Changes and the Man
There has been very little change detected in men’s fashion during the entire of the nineteenth century (1800-1899), irrespective of Europe or America. This doesn’t, however; apply to women’s fashion of the era. Here, we only take account of the changes that occurred with the decades; from the Regency dandyism of Beau Brummell to the elegant, 3-piece late-Victorian suits, shaped by great prosperity and technical advancements.
It was a slow, subtle evolution, but nevertheless, significant! Every step taken got us closer to the men’s fashion we witness in these modern times.
A quick rundown on the fashion trends
- 1800: Out with fancy fabrics and trimmings from the 1700s; in with simple lines and cuts from dark or neutral fabrics, with much embellishment bestowed upon waistcoats. George Bryan “Beau” Brummel turned fashion into something restrained and conservative. Short-fronted tailcoats, fitted waistcoats; plain, white linen shirts and tight-fitting pantaloons took over the knee-length breeches from earlier, with Hessian boots replacing buckled shoes. Intricately tied, white, linen neck-cloths were the in-things.
- 1810: The fashion for simple, well-cut clothing with tight-fitting pantaloons and Hessians held; becoming very much the norm for the town but for rural, upper-class men, the de rigueur of double-breasted dress coats (made from fine wool), light-colored waistcoats and white, linen shirts; buckskin breeches and top-boots continued. The frock coat was introduced during the middle of this decade, soon becoming a wardrobe staple in informal wear. But evening dressing involved satin/velvet knee breeches, white stockings, white waistcoats and dark tail-coats. This is where earlier fashion fused with the later.
Modern watches that would go with such outfit are: Seiko Rail Road, Orient Classic and the Power Reserve Automatic; Stuhrling Original Vintage Mechanical Skeleton.
- 1820: Coat sleeves are now puffing up at the shoulders; chests featuring swells which are prominent due to narrowing waistlines – the padding and corsetry continued well into the early 1830s. The trowsers now embraced a fall front buttoned at the waist and there was a strap at each foot to ensure a smooth fall. The loose-fitting variety were influenced by the Sharovary, with pleats at the waist and full along the hips and the thighs.
- 1830: Trousers now turn fuller at the legs; frockcoats embrace a variety of designs to suit every taste and occasion; waistcoats become more elaborate with embroidery, patterns and prints in rich fabrics (velvet, jacquard-woven silk). Cravats were out for day-wear; black neckties kicked in.
- 1840: Men discard ornamentations and adornments; colors, lace and every accoutrements, adapting to a uniform style of dressing. The sack coat (short, single-breasted, unlined, loose-fitting) was also introduced during this decade, for wearing during sports or for country pursuits.
- 1850: The strap at the foot of the trousers disappeared and the fall-fronts were replaced by a fly-front design. Patterned, striped and checked trousers showed up, often in relatively bright, vivid – often garish – colors, further triggered by the aniline dye (1856). The waistline of frock-coats lowered; the high-waist look was hot no more. Sack coats grew popular by matching them with gentlemen’s trousers while frock coats and tailcoats became occasional wear.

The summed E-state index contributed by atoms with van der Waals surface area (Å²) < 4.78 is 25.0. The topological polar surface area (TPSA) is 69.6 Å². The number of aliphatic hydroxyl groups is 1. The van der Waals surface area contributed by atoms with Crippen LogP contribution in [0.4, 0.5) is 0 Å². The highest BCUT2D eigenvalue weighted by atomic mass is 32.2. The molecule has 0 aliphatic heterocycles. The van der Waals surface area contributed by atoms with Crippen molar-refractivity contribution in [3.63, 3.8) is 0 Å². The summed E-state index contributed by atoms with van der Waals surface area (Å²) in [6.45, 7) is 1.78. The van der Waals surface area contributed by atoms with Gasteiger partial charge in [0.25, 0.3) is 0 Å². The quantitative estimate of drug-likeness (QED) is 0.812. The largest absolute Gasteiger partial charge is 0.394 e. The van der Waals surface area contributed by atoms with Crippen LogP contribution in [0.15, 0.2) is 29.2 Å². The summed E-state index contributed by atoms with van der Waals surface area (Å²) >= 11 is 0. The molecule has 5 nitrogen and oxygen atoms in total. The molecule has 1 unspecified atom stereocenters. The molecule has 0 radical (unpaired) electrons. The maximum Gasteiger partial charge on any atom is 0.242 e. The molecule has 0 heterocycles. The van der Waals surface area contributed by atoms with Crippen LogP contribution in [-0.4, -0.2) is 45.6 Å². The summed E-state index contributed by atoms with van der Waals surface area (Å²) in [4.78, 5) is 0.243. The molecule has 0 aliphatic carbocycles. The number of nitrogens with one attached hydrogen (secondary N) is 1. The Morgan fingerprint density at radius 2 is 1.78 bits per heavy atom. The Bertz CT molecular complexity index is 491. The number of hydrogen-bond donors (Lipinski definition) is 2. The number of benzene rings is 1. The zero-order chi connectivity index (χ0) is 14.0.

- 1860: Sack coats replaced frock coats for informal occasions; trousers showed creases and often came in varieties of designs of checks, stripes and plaids in fine lines of blues and other brilliant colors intermingled. This is also the time when three-piece suits in matched black, brown, or other dark hues began emerging. White shirts and dark-colored cravats became staples.
- 1870: Coats became a bit shorter and straighter than before; cut closer to the body’s shape, had longer waists with narrow sleeves. Frock coats continued to be in fashion as formal day-wear while single-breasted morning coats with cut-away fronts grew popular. The sack suit dominated as the business/less-formal dress for the daytime while matching waistcoats – now hidden behind high-buttoned coats – and trousers changed very little. They grew narrower as evening wear.
Modern watches that would go with such outfit are: Hamilton Navy Pioneer Automatic, Citizen Super Titanium Automatic, Seiko Presage Cocktail “Espresso Martini” Power Reserve.
- 1880: Dressier versions of the black sack coat were introduced; this is what we call a Tuxedo; originating in Tuxedo, New York. It was (and still regarded as) a dinner jacket and became a mainstay among men’s evening wear for many, many decades later.
- 1890: Frock coats gave way to the morning coat, the new, formal day-wear while the sack coat dominated the informal occasions. Trousers went still narrower, creased down both at the front and back. Colored starched shirts and matching cuffs and white collars were the norm of the day with either neckties or bow ties to accompany. Solid or patterned designs were for the day while it was white for the evening.
We hope the above overview offered plenty idea about what you should opt for if going for period dressing. You may go here to get some more info. Drop a reply as well to let us know what else should make way to the list.